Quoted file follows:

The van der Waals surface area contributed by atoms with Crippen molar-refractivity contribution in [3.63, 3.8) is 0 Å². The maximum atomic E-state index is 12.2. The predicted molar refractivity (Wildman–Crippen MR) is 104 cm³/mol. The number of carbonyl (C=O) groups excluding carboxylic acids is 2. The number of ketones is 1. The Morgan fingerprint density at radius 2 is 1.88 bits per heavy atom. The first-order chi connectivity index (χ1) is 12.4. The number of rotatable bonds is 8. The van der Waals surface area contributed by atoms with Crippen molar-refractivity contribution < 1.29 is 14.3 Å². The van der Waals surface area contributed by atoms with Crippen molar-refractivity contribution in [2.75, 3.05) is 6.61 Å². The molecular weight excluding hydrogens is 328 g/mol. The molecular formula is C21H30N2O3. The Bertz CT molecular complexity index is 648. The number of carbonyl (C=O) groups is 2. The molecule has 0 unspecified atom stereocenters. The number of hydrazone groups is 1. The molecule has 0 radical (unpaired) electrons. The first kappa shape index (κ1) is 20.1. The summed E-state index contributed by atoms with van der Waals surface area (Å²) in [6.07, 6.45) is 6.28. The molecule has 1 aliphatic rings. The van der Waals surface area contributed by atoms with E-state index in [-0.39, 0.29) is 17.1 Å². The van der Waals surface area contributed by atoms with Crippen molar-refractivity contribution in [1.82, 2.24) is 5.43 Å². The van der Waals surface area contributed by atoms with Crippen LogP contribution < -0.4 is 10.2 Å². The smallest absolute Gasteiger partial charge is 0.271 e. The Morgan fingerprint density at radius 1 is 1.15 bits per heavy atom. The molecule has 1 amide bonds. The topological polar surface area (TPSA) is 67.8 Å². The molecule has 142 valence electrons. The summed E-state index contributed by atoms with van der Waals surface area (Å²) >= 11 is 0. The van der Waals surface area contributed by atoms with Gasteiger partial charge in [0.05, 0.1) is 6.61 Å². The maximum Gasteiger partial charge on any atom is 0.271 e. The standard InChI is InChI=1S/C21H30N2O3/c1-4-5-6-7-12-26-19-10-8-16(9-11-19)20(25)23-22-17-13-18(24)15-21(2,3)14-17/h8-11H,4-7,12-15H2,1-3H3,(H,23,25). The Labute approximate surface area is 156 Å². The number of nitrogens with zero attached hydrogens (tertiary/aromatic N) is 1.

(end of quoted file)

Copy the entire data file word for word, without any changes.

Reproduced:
The van der Waals surface area contributed by atoms with Crippen molar-refractivity contribution in [3.63, 3.8) is 0 Å². The maximum atomic E-state index is 12.2. The predicted molar refractivity (Wildman–Crippen MR) is 104 cm³/mol. The number of carbonyl (C=O) groups excluding carboxylic acids is 2. The number of ketones is 1. The Morgan fingerprint density at radius 2 is 1.88 bits per heavy atom. The first-order chi connectivity index (χ1) is 12.4. The number of rotatable bonds is 8. The van der Waals surface area contributed by atoms with Crippen molar-refractivity contribution < 1.29 is 14.3 Å². The van der Waals surface area contributed by atoms with Crippen molar-refractivity contribution in [2.75, 3.05) is 6.61 Å². The molecular weight excluding hydrogens is 328 g/mol. The molecular formula is C21H30N2O3. The Bertz CT molecular complexity index is 648. The number of carbonyl (C=O) groups is 2. The molecule has 0 unspecified atom stereocenters. The number of hydrazone groups is 1. The molecule has 0 radical (unpaired) electrons. The first kappa shape index (κ1) is 20.1. The summed E-state index contributed by atoms with van der Waals surface area (Å²) in [6.07, 6.45) is 6.28. The molecule has 1 aliphatic rings. The van der Waals surface area contributed by atoms with E-state index in [-0.39, 0.29) is 17.1 Å². The van der Waals surface area contributed by atoms with Crippen molar-refractivity contribution in [1.82, 2.24) is 5.43 Å². The van der Waals surface area contributed by atoms with Crippen LogP contribution < -0.4 is 10.2 Å². The smallest absolute Gasteiger partial charge is 0.271 e. The Morgan fingerprint density at radius 1 is 1.15 bits per heavy atom. The molecule has 1 amide bonds. The topological polar surface area (TPSA) is 67.8 Å². The molecule has 142 valence electrons. The summed E-state index contributed by atoms with van der Waals surface area (Å²) >= 11 is 0. The van der Waals surface area contributed by atoms with Gasteiger partial charge in [0.05, 0.1) is 6.61 Å². The maximum Gasteiger partial charge on any atom is 0.271 e. The standard InChI is InChI=1S/C21H30N2O3/c1-4-5-6-7-12-26-19-10-8-16(9-11-19)20(25)23-22-17-13-18(24)15-21(2,3)14-17/h8-11H,4-7,12-15H2,1-3H3,(H,23,25). The Labute approximate surface area is 156 Å². The number of nitrogens with zero attached hydrogens (tertiary/aromatic N) is 1.